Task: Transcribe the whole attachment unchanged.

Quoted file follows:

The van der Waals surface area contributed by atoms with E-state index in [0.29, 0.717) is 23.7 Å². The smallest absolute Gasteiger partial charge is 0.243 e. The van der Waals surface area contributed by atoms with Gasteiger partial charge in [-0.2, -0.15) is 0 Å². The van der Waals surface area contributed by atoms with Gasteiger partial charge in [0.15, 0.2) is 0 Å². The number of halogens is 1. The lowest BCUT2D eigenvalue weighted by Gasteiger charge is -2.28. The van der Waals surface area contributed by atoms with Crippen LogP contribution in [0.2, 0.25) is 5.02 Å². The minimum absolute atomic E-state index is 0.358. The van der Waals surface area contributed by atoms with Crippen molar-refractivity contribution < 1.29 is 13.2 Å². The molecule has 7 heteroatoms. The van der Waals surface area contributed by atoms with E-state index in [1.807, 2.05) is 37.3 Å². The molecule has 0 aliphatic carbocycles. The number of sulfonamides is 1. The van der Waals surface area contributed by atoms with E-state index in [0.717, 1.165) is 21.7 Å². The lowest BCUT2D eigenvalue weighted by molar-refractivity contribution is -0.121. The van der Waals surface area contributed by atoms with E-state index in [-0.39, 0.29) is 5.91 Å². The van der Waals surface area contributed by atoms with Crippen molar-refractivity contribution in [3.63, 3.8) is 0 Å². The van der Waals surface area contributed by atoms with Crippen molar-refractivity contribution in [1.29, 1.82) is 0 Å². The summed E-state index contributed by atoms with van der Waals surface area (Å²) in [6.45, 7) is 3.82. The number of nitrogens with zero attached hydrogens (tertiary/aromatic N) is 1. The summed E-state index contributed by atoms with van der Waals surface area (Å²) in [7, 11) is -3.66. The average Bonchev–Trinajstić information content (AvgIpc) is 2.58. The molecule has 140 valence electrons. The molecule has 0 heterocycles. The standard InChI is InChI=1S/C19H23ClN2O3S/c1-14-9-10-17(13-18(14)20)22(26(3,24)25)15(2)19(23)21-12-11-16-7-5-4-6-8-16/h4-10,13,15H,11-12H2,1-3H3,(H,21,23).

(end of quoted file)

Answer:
The van der Waals surface area contributed by atoms with E-state index in [0.29, 0.717) is 23.7 Å². The smallest absolute Gasteiger partial charge is 0.243 e. The van der Waals surface area contributed by atoms with Gasteiger partial charge in [-0.2, -0.15) is 0 Å². The van der Waals surface area contributed by atoms with Gasteiger partial charge in [0.15, 0.2) is 0 Å². The number of halogens is 1. The lowest BCUT2D eigenvalue weighted by Gasteiger charge is -2.28. The van der Waals surface area contributed by atoms with Crippen LogP contribution in [0.2, 0.25) is 5.02 Å². The minimum absolute atomic E-state index is 0.358. The van der Waals surface area contributed by atoms with Crippen molar-refractivity contribution < 1.29 is 13.2 Å². The molecule has 7 heteroatoms. The van der Waals surface area contributed by atoms with E-state index in [1.807, 2.05) is 37.3 Å². The molecule has 0 aliphatic carbocycles. The number of sulfonamides is 1. The van der Waals surface area contributed by atoms with E-state index in [0.717, 1.165) is 21.7 Å². The lowest BCUT2D eigenvalue weighted by molar-refractivity contribution is -0.121. The van der Waals surface area contributed by atoms with E-state index in [-0.39, 0.29) is 5.91 Å². The van der Waals surface area contributed by atoms with Crippen molar-refractivity contribution in [3.63, 3.8) is 0 Å². The van der Waals surface area contributed by atoms with Crippen molar-refractivity contribution in [1.29, 1.82) is 0 Å². The summed E-state index contributed by atoms with van der Waals surface area (Å²) in [6.45, 7) is 3.82. The number of nitrogens with zero attached hydrogens (tertiary/aromatic N) is 1. The summed E-state index contributed by atoms with van der Waals surface area (Å²) in [7, 11) is -3.66. The average Bonchev–Trinajstić information content (AvgIpc) is 2.58. The molecule has 140 valence electrons. The molecule has 0 heterocycles. The standard InChI is InChI=1S/C19H23ClN2O3S/c1-14-9-10-17(13-18(14)20)22(26(3,24)25)15(2)19(23)21-12-11-16-7-5-4-6-8-16/h4-10,13,15H,11-12H2,1-3H3,(H,21,23).